Degree Type


Date of Award


Degree Name

Doctor of Philosophy


Industrial and Manufacturing Systems Engineering


Industrial and Manufacturing Systems Engineering

First Advisor

Sarah M. Ryan


In minimization problems with uncertain parameters, cost savings can be achieved by solving stochastic programming (SP) formulations instead of using expected parameter values in a deterministic formulation. To obtain such savings, it is crucial to employ high quality probabilistic scenarios for the uncertain parameters. A convincing way to assess the quality of a scenario generation method is to simulate employing the resulting scenarios when solving the SP problem while measuring the costs incurred when the solution is implemented and observed parameter values occur. Simulation studies to assess the quality in this way are computationally very demanding. This research is aimed at developing faster methods to assess the quality via statistical metrics. Relibility, which is defined as the statistical consistency between scenarios and observation, is a prerequisite for quality. The dissertation is presented in a three-paper format.

The stochastic unit commitment problem in electric power system operation is an application of SP that motivated this study. In power systems with high penetration of wind generation, probabilistic scenarios for the available wind energy are generated for use in stochastic formulations of day-ahead thermal unit commitment problems. To minimize the expected cost of dispatching the committed units, the wind energy scenarios should accurately represent the stochastic process for available wind energy. In the first paper, aiming to assess the reliability of probabilistic scenarios for wind energy time series, we employ some existing forecast verification approaches and introduce a mass transportation distance rank histogram to assess the reliability of unequally likely scenarios. In the second paper, we examine the relationship between the statistical reliability assessment metrics and the cost results of solving SUC using the assessed scenario generation method. Based on this relationship, we understand the importance of scenario reliability to ensure scenario quality for the SUC problem. In the third paper, we extend this work to make it more robust and general enough to be applied to any two-stage SP problem that is repeatedly solved and for which observational data exist for some historical period. Focusing on scenario quality, we develop two novel approaches: expected value based and perfect information based scenario generation assessment. With the proposed approaches, we can assess the quality of scenario sets without having to repeatedly solve the related SP problem. Instead of comparing scenarios to observations directly, these approaches take into consideration the impact of each scenario on the solution to the SP problem.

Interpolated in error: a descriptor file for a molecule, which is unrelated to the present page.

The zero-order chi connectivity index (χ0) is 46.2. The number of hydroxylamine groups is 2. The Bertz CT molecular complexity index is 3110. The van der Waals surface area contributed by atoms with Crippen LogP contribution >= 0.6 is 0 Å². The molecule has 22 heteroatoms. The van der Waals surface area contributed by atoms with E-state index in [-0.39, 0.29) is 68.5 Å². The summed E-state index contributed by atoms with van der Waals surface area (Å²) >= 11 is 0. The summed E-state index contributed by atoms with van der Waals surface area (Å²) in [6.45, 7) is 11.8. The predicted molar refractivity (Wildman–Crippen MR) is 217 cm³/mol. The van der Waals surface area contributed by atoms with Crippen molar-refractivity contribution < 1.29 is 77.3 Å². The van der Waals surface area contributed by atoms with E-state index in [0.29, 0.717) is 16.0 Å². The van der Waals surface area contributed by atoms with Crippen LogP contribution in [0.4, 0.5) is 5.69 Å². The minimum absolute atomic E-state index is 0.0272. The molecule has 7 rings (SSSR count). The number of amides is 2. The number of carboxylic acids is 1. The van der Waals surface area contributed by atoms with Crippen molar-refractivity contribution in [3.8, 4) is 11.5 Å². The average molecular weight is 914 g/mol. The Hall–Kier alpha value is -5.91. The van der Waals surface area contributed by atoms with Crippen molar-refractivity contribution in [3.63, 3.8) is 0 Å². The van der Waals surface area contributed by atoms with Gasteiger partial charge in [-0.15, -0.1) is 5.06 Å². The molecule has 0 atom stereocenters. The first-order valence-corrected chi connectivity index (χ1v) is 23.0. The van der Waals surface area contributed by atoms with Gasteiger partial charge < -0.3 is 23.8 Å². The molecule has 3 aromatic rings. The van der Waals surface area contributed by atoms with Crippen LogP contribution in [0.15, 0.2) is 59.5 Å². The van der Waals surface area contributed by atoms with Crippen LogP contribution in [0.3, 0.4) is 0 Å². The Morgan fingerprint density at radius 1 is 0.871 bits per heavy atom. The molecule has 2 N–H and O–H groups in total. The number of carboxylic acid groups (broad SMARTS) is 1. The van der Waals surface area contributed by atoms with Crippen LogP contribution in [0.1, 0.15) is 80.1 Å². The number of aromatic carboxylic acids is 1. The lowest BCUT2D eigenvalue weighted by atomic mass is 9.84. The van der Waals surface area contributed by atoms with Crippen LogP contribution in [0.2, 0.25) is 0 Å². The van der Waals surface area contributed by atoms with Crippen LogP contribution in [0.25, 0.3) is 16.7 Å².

Copyright Owner

Didem Sari



File Format


File Size

161 pages